District Begins Fall Prescription Burn Season to Benefit Forest Preserve Habitats
Specially Trained Crews to Carry Out Burns in Fall
(Oct. 25, 2017) — In coming weeks specially trained crews from the Forest Preserve District of DuPage County will be conducting prescription burns at select sites in the county’s preserves.
The District has used this deliberately set, controlled, natural resource management tool for more than 35 years to restore native prairies, wetlands and woodlands. Prescription burns generally take place in late fall after the season’s vegetation has died and in early spring before new vegetation emerges.
“We appreciate the public’s cooperation and understanding during our prescription burn process,” said Forest Preserve District of DuPage County President Joe Cantore.
Conducting these burns depends on the daily weather and many other factors, so the District cannot schedule prescription burns in advance. Notifications are mailed out to residents who live near planned burn locations, and on the morning of a burn, the District posts signs and notifies local fire departments. Specially trained crews remain on the site throughout the process, which takes place only during daylight hours. If these factors are not present, the public should call 911 because they may be witnessing a wildfire.
“Prescription burns help keep our forest preserves healthy for native prairies, wetlands and woodlands,” said Forest Preserve District Commissioner Jeff Redick, District 2.
A more in-depth look at prescription burns is offered at “Introduction to Prescription Burns,”
a free all-ages program that explains the how, when and why of the District’s prescription burn program and shows a burn in progress, weather permitting. The program will be offered Nov. 5
at Herrick Lake
and Nov. 12
at Churchill Woods
from 1 to 3 p.m. Register online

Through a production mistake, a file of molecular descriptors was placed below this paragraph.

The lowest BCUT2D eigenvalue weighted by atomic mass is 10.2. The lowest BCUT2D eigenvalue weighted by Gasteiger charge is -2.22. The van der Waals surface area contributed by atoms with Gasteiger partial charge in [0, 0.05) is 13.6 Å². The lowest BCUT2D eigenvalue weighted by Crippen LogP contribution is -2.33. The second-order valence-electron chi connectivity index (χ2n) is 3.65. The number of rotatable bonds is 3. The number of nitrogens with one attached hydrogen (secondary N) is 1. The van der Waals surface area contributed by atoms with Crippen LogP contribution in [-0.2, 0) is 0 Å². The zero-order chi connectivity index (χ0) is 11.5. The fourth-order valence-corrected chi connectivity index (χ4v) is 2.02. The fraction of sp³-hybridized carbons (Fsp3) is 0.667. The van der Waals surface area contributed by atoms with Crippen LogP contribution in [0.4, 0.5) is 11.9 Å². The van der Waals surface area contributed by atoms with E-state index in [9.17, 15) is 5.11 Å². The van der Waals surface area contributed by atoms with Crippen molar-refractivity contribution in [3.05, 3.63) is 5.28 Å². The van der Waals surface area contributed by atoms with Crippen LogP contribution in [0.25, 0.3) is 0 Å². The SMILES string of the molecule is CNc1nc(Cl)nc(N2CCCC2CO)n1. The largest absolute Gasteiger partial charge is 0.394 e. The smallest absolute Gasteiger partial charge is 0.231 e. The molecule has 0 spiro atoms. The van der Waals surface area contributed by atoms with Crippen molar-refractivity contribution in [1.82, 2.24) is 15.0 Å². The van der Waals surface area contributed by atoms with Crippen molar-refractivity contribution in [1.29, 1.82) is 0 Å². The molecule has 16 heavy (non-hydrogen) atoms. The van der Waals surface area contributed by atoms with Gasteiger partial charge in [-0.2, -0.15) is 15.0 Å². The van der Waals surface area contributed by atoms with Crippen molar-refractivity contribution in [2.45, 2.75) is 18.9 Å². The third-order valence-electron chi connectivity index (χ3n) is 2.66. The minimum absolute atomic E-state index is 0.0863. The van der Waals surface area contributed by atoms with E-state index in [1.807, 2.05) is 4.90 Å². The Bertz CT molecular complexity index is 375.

or by calling 630-933-7248
“Fire is an important tool in our restoration tool box,” said District Director of Natural Resources Erik Neidy. “Prescription burns help us control invasive, exotic plants so desirable native species with deep root systems can thrive.”
Prescription burns are not to be confused with the catastrophic uncontrolled wildfires that occur in the dense coniferous forests of the West, where an overabundance of flammable materials often enables fires to burn at extremely high temperatures and spread uncontrollably from treetop to treetop.
“Our oak and hickory woodlands in the Midwest do not provide the same type of fuel to cause the wildfires we see in the news,” Neidy said. “Prairies and forests used to burn regularly and were essential to the American landscape before the land was developed with homes and farms. We are bringing fire back to safely recreate what nature once did on its own.”
During the 2016-17 season, District crews conducted 57 prescribed burns, covering 1,237 acres in 25 preserves. Of those, 51 percent were woodlands, 40 percent were prairie and 9 percent were wetlands. November and March were the biggest burn months.
Those interested in learning more about prescription burns can also watch a video
featuring the District’s prescription burn crews in action.
The Forest Preserve District of DuPage County has been connecting people to nature for more than 100 years. More than 4 million people visit its 60 forest preserves, 145 miles of trails, five education centers and scores of programs each year. For information, call 630-933-7200 or visit dupageforest.org, where you can also link to the District’s e-newsletter, Facebook, Twitter
and Instagram pages.